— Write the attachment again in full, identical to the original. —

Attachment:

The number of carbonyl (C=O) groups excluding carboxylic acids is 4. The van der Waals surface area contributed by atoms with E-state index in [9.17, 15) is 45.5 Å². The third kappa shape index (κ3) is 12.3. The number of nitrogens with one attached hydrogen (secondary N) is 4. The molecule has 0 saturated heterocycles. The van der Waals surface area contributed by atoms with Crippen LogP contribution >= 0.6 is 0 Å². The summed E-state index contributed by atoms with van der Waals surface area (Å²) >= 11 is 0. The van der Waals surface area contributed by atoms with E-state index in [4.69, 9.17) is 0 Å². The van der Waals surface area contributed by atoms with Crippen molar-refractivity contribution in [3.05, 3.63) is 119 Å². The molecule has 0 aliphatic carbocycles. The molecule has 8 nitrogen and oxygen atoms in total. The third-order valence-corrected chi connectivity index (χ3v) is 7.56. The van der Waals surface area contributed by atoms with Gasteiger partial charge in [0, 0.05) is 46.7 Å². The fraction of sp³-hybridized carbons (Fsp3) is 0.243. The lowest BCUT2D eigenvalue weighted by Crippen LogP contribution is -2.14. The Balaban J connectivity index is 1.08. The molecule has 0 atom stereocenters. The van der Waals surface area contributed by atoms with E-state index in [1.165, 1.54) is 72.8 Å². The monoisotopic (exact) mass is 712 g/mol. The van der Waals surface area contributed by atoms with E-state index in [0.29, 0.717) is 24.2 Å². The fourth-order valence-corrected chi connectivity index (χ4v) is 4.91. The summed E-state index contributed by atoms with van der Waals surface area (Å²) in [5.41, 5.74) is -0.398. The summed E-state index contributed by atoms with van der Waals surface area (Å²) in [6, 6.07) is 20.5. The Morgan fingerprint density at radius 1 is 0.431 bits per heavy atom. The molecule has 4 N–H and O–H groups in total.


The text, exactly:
The number of carbonyl (C=O) groups excluding carboxylic acids is 4. The van der Waals surface area contributed by atoms with E-state index in [9.17, 15) is 45.5 Å². The third kappa shape index (κ3) is 12.3. The number of nitrogens with one attached hydrogen (secondary N) is 4. The molecule has 0 saturated heterocycles. The van der Waals surface area contributed by atoms with Crippen LogP contribution >= 0.6 is 0 Å². The summed E-state index contributed by atoms with van der Waals surface area (Å²) >= 11 is 0. The van der Waals surface area contributed by atoms with E-state index in [4.69, 9.17) is 0 Å². The van der Waals surface area contributed by atoms with Crippen molar-refractivity contribution in [3.05, 3.63) is 119 Å². The molecule has 0 aliphatic carbocycles. The molecule has 8 nitrogen and oxygen atoms in total. The third-order valence-corrected chi connectivity index (χ3v) is 7.56. The van der Waals surface area contributed by atoms with Gasteiger partial charge in [0, 0.05) is 46.7 Å². The fraction of sp³-hybridized carbons (Fsp3) is 0.243. The lowest BCUT2D eigenvalue weighted by Crippen LogP contribution is -2.14. The Balaban J connectivity index is 1.08. The molecule has 0 atom stereocenters. The van der Waals surface area contributed by atoms with E-state index in [1.165, 1.54) is 72.8 Å². The monoisotopic (exact) mass is 712 g/mol. The van der Waals surface area contributed by atoms with E-state index in [0.29, 0.717) is 24.2 Å². The fourth-order valence-corrected chi connectivity index (χ4v) is 4.91. The summed E-state index contributed by atoms with van der Waals surface area (Å²) in [5.41, 5.74) is -0.398. The summed E-state index contributed by atoms with van der Waals surface area (Å²) in [6, 6.07) is 20.5. The Morgan fingerprint density at radius 1 is 0.431 bits per heavy atom. The molecule has 4 N–H and O–H groups in total.